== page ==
Permission to be human

As I wrote in my earlier blog post, I’ve been struggling with depression for the past two years. It’s been a difficult time not only because of daily physical and emotional exhaustion but also because of a loss of identity. I always prided myself on being a die-hard optimist. For years, I overcame my temporary blues with “Come on, you can do it!” or “Put your big-girl pants on!” or “If this doesn’t work, try something else and it will!” Whatever worked but feeling sad, lost, drained was not an option in my vocabulary. And while I felt compassion toward people who suffered from depression, I couldn’t fully relate to or understand them. So my advice was generally the same I gave to myself: “Be (or pretend you’re) a superhuman and you shall move the world. You just have to try a little harder, ok?”

That “a little bit harder” didn’t work this time around. For months I felt that I was chasing a tornado that held the key to my puzzle. The twirling thoughts created by my overheated mind sucked me inside, then spitted me out empty-handed. What a deadly, hopeless hobby! But here I was again asking for another round. At last, I got what I was looking for, though not what I expected. I dreamed of a bird:

I was walking in a garden on a beautiful early summer day when I saw a large cage that hung on a branch of a tree. The sunrays streamed through the Victorian-style cage made out of brass wire. I admired the intricate, artful design of the cage walls woven by a skilled hand. At first, I even missed a bright yellow canary inside. I walked around the cage to see the bird up-close. The little canary sat motionlessly on the perch staring into the space. I realized two things: First, there was no door in that cage, or a chain that kept the bird in. And second, I was that bird.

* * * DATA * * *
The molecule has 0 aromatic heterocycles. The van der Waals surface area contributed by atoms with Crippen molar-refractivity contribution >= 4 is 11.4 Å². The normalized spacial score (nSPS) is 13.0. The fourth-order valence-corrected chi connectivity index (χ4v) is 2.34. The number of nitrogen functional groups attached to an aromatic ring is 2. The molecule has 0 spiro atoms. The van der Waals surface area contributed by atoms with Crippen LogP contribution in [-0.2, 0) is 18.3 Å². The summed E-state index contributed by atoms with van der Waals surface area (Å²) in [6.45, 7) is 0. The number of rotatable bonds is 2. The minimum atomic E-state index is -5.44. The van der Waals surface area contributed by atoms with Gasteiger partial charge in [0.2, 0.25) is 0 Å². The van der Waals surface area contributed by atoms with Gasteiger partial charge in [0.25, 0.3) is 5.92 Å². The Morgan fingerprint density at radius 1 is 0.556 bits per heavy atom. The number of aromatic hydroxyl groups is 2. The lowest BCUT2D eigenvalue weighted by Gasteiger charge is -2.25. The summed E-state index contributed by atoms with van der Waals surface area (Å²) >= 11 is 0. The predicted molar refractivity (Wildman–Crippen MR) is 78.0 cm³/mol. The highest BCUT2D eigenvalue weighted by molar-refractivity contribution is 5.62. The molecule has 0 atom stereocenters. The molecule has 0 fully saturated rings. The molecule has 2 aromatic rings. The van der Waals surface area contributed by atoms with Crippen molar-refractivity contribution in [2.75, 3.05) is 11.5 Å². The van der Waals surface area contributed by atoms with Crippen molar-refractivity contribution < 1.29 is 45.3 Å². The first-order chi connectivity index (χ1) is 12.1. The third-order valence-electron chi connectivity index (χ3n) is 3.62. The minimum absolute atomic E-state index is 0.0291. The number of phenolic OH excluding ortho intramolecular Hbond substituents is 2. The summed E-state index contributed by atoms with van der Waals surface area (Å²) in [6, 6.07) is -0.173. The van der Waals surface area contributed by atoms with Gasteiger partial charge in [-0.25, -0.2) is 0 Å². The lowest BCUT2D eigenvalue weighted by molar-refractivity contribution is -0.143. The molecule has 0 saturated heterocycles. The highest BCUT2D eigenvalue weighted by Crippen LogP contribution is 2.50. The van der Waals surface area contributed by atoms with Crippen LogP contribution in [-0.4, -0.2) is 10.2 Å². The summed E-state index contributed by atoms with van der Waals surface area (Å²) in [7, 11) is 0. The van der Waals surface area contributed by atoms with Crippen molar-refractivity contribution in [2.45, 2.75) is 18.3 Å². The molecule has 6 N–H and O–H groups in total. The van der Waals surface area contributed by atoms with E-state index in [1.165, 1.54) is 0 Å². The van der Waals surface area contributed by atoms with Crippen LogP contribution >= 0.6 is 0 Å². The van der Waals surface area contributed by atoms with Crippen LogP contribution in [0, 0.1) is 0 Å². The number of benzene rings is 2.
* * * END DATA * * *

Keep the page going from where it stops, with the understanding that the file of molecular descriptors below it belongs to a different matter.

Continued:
To my horror, I also realized that the bird stayed inside because it forgot how to fly—it forgot what makes the bird bird. Tears streamed down my cheeks. I sobbed hard feeling pity for both of us. My first reaction was to reach inside, take the bird out, lift my hand up to the blue sky and say, “Here, birdy, fly away, nothing holds you there.” Instead, I stepped aside and said with as much compassion and kindness that I could muster in my shaky voice, “It’s ok, little bird. You don’t have to go anywhere. You’re safe where you are. Sit here for a while, watch the sunrise and the sunset. Eat a seed. Drink some water. Take the time you need.” 

Moments have passed. At last, the bird twitched and blinked for the first time. She took a long deep breath inhaling the promise of a summer day: the scent of wild flowers, the buzz of insects, the warmth of the gentle breeze. I expected no lurching forward or happy chirping to follow. And they haven’t happen. Yet I felt the peace that eluded me for a long time.

As the dream was fading away, the bird was still inside, but I knew that one day she’ll remember who she is. As to me, I no longer needed to be a super-me. I have finally given myself permission to be human.

Thank you for reading my story and please tell me if my experiences resonated with you in some way.

 

Photo credit: Roberto Composto.


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